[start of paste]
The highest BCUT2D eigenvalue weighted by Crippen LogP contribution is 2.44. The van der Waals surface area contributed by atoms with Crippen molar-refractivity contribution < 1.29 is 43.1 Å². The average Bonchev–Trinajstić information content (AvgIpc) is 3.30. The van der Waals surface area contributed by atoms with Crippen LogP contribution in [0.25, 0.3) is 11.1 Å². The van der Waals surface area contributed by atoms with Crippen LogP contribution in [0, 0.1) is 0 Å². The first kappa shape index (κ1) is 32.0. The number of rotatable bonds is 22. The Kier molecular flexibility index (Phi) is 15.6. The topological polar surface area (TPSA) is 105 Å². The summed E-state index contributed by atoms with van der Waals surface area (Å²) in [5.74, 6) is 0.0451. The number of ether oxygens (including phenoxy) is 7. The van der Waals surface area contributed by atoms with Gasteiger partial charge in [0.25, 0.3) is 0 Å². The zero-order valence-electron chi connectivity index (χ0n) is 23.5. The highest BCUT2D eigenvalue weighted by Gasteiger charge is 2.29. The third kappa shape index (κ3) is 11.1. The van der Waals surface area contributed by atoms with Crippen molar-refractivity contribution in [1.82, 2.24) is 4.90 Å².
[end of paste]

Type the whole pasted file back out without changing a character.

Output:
The highest BCUT2D eigenvalue weighted by Crippen LogP contribution is 2.44. The van der Waals surface area contributed by atoms with Crippen molar-refractivity contribution < 1.29 is 43.1 Å². The average Bonchev–Trinajstić information content (AvgIpc) is 3.30. The van der Waals surface area contributed by atoms with Crippen LogP contribution in [0.25, 0.3) is 11.1 Å². The van der Waals surface area contributed by atoms with Crippen LogP contribution in [0, 0.1) is 0 Å². The first kappa shape index (κ1) is 32.0. The number of rotatable bonds is 22. The Kier molecular flexibility index (Phi) is 15.6. The topological polar surface area (TPSA) is 105 Å². The summed E-state index contributed by atoms with van der Waals surface area (Å²) in [5.74, 6) is 0.0451. The number of ether oxygens (including phenoxy) is 7. The van der Waals surface area contributed by atoms with Gasteiger partial charge in [0.25, 0.3) is 0 Å². The zero-order valence-electron chi connectivity index (χ0n) is 23.5. The highest BCUT2D eigenvalue weighted by Gasteiger charge is 2.29. The third kappa shape index (κ3) is 11.1. The van der Waals surface area contributed by atoms with Crippen molar-refractivity contribution in [1.82, 2.24) is 4.90 Å².